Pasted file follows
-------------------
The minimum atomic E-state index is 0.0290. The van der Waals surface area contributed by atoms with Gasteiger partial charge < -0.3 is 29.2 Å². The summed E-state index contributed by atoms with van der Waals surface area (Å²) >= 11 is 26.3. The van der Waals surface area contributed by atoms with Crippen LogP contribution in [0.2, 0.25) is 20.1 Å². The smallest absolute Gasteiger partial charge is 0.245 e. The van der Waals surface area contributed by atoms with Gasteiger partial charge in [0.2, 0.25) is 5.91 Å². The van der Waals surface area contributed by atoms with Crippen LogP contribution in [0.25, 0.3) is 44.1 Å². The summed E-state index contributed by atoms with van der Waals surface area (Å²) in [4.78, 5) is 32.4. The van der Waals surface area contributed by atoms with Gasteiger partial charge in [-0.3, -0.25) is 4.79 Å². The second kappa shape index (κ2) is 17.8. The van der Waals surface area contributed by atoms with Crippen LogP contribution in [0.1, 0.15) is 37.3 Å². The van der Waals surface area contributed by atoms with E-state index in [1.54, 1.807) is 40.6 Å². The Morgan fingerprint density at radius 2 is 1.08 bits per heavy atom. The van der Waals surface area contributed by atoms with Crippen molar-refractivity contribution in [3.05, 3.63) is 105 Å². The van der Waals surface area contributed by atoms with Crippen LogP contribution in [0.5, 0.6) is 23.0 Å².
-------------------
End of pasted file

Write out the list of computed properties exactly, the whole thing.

The minimum atomic E-state index is 0.0290. The van der Waals surface area contributed by atoms with Gasteiger partial charge < -0.3 is 29.2 Å². The summed E-state index contributed by atoms with van der Waals surface area (Å²) >= 11 is 26.3. The van der Waals surface area contributed by atoms with Crippen LogP contribution in [0.2, 0.25) is 20.1 Å². The smallest absolute Gasteiger partial charge is 0.245 e. The van der Waals surface area contributed by atoms with Gasteiger partial charge in [0.2, 0.25) is 5.91 Å². The van der Waals surface area contributed by atoms with Crippen LogP contribution in [0.25, 0.3) is 44.1 Å². The summed E-state index contributed by atoms with van der Waals surface area (Å²) in [4.78, 5) is 32.4. The van der Waals surface area contributed by atoms with Gasteiger partial charge in [-0.3, -0.25) is 4.79 Å². The second kappa shape index (κ2) is 17.8. The van der Waals surface area contributed by atoms with Crippen LogP contribution in [0.1, 0.15) is 37.3 Å². The van der Waals surface area contributed by atoms with E-state index in [1.54, 1.807) is 40.6 Å². The Morgan fingerprint density at radius 2 is 1.08 bits per heavy atom. The van der Waals surface area contributed by atoms with Crippen molar-refractivity contribution in [3.05, 3.63) is 105 Å². The van der Waals surface area contributed by atoms with Crippen LogP contribution in [0.5, 0.6) is 23.0 Å².